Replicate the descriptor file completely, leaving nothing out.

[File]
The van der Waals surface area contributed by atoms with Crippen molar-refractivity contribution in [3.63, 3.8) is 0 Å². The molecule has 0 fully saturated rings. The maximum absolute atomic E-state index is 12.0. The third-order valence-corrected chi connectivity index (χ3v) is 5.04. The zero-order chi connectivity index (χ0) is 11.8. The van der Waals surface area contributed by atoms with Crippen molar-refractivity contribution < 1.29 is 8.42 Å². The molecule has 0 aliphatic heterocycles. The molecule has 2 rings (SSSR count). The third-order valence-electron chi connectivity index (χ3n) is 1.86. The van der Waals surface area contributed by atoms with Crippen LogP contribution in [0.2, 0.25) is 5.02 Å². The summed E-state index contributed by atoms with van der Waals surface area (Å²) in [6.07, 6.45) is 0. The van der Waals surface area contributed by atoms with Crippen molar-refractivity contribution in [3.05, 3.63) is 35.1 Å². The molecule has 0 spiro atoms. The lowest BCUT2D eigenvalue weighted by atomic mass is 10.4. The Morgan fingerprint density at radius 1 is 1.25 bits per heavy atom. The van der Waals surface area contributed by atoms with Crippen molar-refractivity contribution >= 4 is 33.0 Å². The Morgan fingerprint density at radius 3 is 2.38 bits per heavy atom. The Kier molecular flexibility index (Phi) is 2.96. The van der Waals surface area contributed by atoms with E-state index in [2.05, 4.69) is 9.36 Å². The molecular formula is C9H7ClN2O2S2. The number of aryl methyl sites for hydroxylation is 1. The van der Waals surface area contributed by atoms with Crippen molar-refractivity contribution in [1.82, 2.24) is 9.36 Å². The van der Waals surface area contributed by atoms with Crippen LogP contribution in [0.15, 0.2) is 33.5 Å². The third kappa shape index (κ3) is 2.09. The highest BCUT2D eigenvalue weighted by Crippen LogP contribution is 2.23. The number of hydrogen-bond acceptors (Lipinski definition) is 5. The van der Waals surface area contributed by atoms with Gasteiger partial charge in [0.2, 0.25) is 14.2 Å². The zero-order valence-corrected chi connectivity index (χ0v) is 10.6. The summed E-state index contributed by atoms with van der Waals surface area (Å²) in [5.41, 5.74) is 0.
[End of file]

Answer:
The van der Waals surface area contributed by atoms with Crippen molar-refractivity contribution in [3.63, 3.8) is 0 Å². The molecule has 0 fully saturated rings. The maximum absolute atomic E-state index is 12.0. The third-order valence-corrected chi connectivity index (χ3v) is 5.04. The zero-order chi connectivity index (χ0) is 11.8. The van der Waals surface area contributed by atoms with Crippen molar-refractivity contribution < 1.29 is 8.42 Å². The molecule has 0 aliphatic heterocycles. The molecule has 2 rings (SSSR count). The third-order valence-electron chi connectivity index (χ3n) is 1.86. The van der Waals surface area contributed by atoms with Crippen LogP contribution in [0.2, 0.25) is 5.02 Å². The summed E-state index contributed by atoms with van der Waals surface area (Å²) in [6.07, 6.45) is 0. The van der Waals surface area contributed by atoms with Crippen molar-refractivity contribution in [3.05, 3.63) is 35.1 Å². The molecule has 0 spiro atoms. The lowest BCUT2D eigenvalue weighted by atomic mass is 10.4. The Morgan fingerprint density at radius 1 is 1.25 bits per heavy atom. The van der Waals surface area contributed by atoms with Crippen molar-refractivity contribution >= 4 is 33.0 Å². The Morgan fingerprint density at radius 3 is 2.38 bits per heavy atom. The Kier molecular flexibility index (Phi) is 2.96. The van der Waals surface area contributed by atoms with E-state index in [2.05, 4.69) is 9.36 Å². The molecular formula is C9H7ClN2O2S2. The number of aryl methyl sites for hydroxylation is 1. The van der Waals surface area contributed by atoms with Crippen molar-refractivity contribution in [1.82, 2.24) is 9.36 Å². The van der Waals surface area contributed by atoms with Crippen LogP contribution in [0.15, 0.2) is 33.5 Å². The third kappa shape index (κ3) is 2.09. The highest BCUT2D eigenvalue weighted by Crippen LogP contribution is 2.23. The number of hydrogen-bond acceptors (Lipinski definition) is 5. The van der Waals surface area contributed by atoms with Gasteiger partial charge in [0.2, 0.25) is 14.2 Å². The zero-order valence-corrected chi connectivity index (χ0v) is 10.6. The summed E-state index contributed by atoms with van der Waals surface area (Å²) in [5.41, 5.74) is 0.